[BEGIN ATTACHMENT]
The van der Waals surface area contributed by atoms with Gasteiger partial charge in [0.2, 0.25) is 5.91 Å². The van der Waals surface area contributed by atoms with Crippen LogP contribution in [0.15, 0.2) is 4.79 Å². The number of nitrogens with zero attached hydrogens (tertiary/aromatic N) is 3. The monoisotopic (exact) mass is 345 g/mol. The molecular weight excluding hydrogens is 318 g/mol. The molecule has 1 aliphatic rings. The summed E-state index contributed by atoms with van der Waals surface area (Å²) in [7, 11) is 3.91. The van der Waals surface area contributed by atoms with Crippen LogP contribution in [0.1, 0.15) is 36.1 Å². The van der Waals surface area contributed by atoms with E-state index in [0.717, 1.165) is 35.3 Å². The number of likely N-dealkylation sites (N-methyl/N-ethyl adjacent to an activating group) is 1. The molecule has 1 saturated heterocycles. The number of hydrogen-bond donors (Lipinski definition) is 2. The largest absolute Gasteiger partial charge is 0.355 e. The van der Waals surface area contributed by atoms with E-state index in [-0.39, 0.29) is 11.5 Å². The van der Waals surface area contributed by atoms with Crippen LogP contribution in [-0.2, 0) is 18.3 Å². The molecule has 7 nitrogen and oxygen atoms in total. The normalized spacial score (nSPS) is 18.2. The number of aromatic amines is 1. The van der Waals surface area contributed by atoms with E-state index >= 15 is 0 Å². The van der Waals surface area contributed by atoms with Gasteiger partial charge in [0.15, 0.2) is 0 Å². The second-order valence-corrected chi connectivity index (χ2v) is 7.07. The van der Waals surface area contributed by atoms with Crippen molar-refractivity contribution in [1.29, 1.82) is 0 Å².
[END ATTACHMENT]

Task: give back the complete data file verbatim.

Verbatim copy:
The van der Waals surface area contributed by atoms with Gasteiger partial charge in [0.2, 0.25) is 5.91 Å². The van der Waals surface area contributed by atoms with Crippen LogP contribution in [0.15, 0.2) is 4.79 Å². The number of nitrogens with zero attached hydrogens (tertiary/aromatic N) is 3. The monoisotopic (exact) mass is 345 g/mol. The molecular weight excluding hydrogens is 318 g/mol. The molecule has 1 aliphatic rings. The summed E-state index contributed by atoms with van der Waals surface area (Å²) in [7, 11) is 3.91. The van der Waals surface area contributed by atoms with Crippen LogP contribution in [0.1, 0.15) is 36.1 Å². The van der Waals surface area contributed by atoms with E-state index in [0.717, 1.165) is 35.3 Å². The number of likely N-dealkylation sites (N-methyl/N-ethyl adjacent to an activating group) is 1. The molecule has 1 saturated heterocycles. The number of hydrogen-bond donors (Lipinski definition) is 2. The largest absolute Gasteiger partial charge is 0.355 e. The van der Waals surface area contributed by atoms with E-state index in [-0.39, 0.29) is 11.5 Å². The van der Waals surface area contributed by atoms with Crippen LogP contribution in [-0.2, 0) is 18.3 Å². The molecule has 7 nitrogen and oxygen atoms in total. The normalized spacial score (nSPS) is 18.2. The number of aromatic amines is 1. The van der Waals surface area contributed by atoms with E-state index >= 15 is 0 Å². The van der Waals surface area contributed by atoms with Gasteiger partial charge in [0.15, 0.2) is 0 Å². The second-order valence-corrected chi connectivity index (χ2v) is 7.07. The van der Waals surface area contributed by atoms with Crippen molar-refractivity contribution in [1.29, 1.82) is 0 Å².